This week Google announced that its translation app will add Neural Machine Translation (NMT) to eight of the languages it translates for. Maybe more importantly, it presented findings on “zero shot” translation, a method in which a single NMT template can be used to translate language pairs it has never encountered.
On Tuesday, November 15, 2016 Google announced it will use NMT to translate English to and from French, German, Spanish, Portuguese, Chinese, Japanese, Korean and Turkish. Google has lauded the development, saying its translation app is “improving more in a single leap than we’ve seen in the last 10 years combined.”
The tech company has done a lot of work with artificial intelligence as the machine translation debate continues to heat up in the language industry. NMT is said to dramatically increase translation quality, with Google reporting a strong uptick in accurate translations when the initial NMT announcement was made.
NMT has the ability to translate full sentences instead of phrases or chunks of text, and supersedes the abilities of Phrase Based Machine Translation. Eventually Google hopes to use NMT for all of the languages it translates for.
“Zero Shot” Translation
The fact that Google was going to jump on the NMT bandwagon isn’t new. But a claim Google researchers made in a papter released Monday draws more interest.
Researchers say Google’s translation model is able to translate multiple languages using a single NMT “architecture,” allowing for zero shot translation. Zero shot is able to translate for language pairs it has never encountered before.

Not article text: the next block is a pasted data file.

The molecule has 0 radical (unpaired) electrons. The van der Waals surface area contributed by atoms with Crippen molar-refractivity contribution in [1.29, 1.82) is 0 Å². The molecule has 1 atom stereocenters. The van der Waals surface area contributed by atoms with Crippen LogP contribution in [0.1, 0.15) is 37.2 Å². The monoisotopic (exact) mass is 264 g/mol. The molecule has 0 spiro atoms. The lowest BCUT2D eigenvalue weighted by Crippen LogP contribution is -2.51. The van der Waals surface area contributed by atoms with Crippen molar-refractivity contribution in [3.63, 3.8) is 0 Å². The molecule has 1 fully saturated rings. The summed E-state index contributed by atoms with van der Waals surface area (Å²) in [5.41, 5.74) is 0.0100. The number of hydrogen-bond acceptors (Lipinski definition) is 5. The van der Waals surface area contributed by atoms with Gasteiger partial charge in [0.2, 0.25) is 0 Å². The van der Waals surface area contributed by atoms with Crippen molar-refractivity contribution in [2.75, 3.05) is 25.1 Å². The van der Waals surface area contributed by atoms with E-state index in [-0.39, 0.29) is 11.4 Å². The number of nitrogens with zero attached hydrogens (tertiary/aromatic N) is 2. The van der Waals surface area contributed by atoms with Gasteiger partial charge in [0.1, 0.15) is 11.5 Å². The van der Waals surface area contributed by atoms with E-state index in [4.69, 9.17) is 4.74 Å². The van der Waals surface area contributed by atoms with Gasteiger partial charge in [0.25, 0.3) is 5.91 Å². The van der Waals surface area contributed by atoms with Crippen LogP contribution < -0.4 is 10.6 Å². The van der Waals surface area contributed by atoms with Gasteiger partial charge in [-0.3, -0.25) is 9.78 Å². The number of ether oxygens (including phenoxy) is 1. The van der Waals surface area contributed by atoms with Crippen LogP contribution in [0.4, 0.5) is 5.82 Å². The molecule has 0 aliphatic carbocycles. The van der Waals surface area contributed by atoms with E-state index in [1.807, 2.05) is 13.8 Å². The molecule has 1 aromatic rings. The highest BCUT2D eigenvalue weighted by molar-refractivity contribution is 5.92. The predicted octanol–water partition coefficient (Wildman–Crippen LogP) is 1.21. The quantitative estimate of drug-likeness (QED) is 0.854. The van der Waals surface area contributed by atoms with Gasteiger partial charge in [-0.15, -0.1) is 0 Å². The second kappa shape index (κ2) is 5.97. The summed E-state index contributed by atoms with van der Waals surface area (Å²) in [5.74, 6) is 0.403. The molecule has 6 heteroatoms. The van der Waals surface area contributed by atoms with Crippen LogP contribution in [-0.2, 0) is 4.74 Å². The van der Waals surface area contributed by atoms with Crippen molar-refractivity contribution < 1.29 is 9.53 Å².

Zero shot learning refers to computers recognizing or “learning” new concepts without previous knowledge of them.
“…a multilingual NMT model trained with Portuguese>English and English>Spanish examples can generate reasonable translation for Portuguese>Spanish although it has not seen any data for that language pair. We show that the quality of zero shot language pairs can easily be improved with little additional data of the language pair in question,” the paper states.
According to Google, the research indicates the “first demonstration of true multilingual zero-shot translation.”
The ability to base multiple language pairs off of a single NMT model means Google will be able to drastically cut down on the number of machine translation models it needs to create. Google Translate works in more than 100 languages and would theoretically have to create thousands of translation models if it weren’t for the single model system.
According to Google, the method improves the translation quality of “low-resource languages,” too. Low resource languages are those that don’t contain a good amount of reference material for translation.
A Reason to be Excited
According to a Google Blog post, the language pairs now available with NMT represent more than 35% of the app’s translation queries, and make up the native languages of around one third of the world’s population.
Thanks to the wider breadth of knowledge NMT generates by translating complete sentences instead of fragments, Google Translate is able to retrieve more relevant information and produce smoother translations, the company says.
There’s no question that Google is on the cutting edge when it comes to machine learning. And their findings on Zero Shot translation have made waves in the industry, showing how far machine translation has come and piquing interest in regards to what the future may hold.
Notwithstanding the fact that Google Translate is far from perfect, the news this week is another reason to be excited about language technology.
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